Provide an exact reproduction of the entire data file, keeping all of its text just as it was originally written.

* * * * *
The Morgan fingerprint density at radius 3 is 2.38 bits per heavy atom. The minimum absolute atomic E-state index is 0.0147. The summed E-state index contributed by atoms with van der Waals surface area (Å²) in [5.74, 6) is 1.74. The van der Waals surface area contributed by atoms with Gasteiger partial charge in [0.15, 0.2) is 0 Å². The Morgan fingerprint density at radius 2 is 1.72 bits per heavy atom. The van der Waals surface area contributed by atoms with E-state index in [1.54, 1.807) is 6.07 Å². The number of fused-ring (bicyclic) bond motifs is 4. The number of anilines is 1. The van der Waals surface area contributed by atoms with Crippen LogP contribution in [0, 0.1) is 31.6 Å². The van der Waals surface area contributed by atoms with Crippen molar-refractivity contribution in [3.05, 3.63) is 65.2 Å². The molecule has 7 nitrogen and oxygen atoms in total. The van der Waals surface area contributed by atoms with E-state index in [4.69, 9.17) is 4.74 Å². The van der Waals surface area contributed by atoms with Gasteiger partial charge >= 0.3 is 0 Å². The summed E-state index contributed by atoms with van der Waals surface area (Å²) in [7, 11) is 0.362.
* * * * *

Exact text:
The Morgan fingerprint density at radius 3 is 2.38 bits per heavy atom. The minimum absolute atomic E-state index is 0.0147. The summed E-state index contributed by atoms with van der Waals surface area (Å²) in [5.74, 6) is 1.74. The van der Waals surface area contributed by atoms with Gasteiger partial charge in [0.15, 0.2) is 0 Å². The Morgan fingerprint density at radius 2 is 1.72 bits per heavy atom. The van der Waals surface area contributed by atoms with E-state index in [1.54, 1.807) is 6.07 Å². The number of fused-ring (bicyclic) bond motifs is 4. The number of anilines is 1. The van der Waals surface area contributed by atoms with Crippen LogP contribution in [0, 0.1) is 31.6 Å². The van der Waals surface area contributed by atoms with Crippen molar-refractivity contribution in [3.05, 3.63) is 65.2 Å². The molecule has 7 nitrogen and oxygen atoms in total. The van der Waals surface area contributed by atoms with E-state index in [4.69, 9.17) is 4.74 Å². The van der Waals surface area contributed by atoms with Gasteiger partial charge >= 0.3 is 0 Å². The summed E-state index contributed by atoms with van der Waals surface area (Å²) in [7, 11) is 0.362.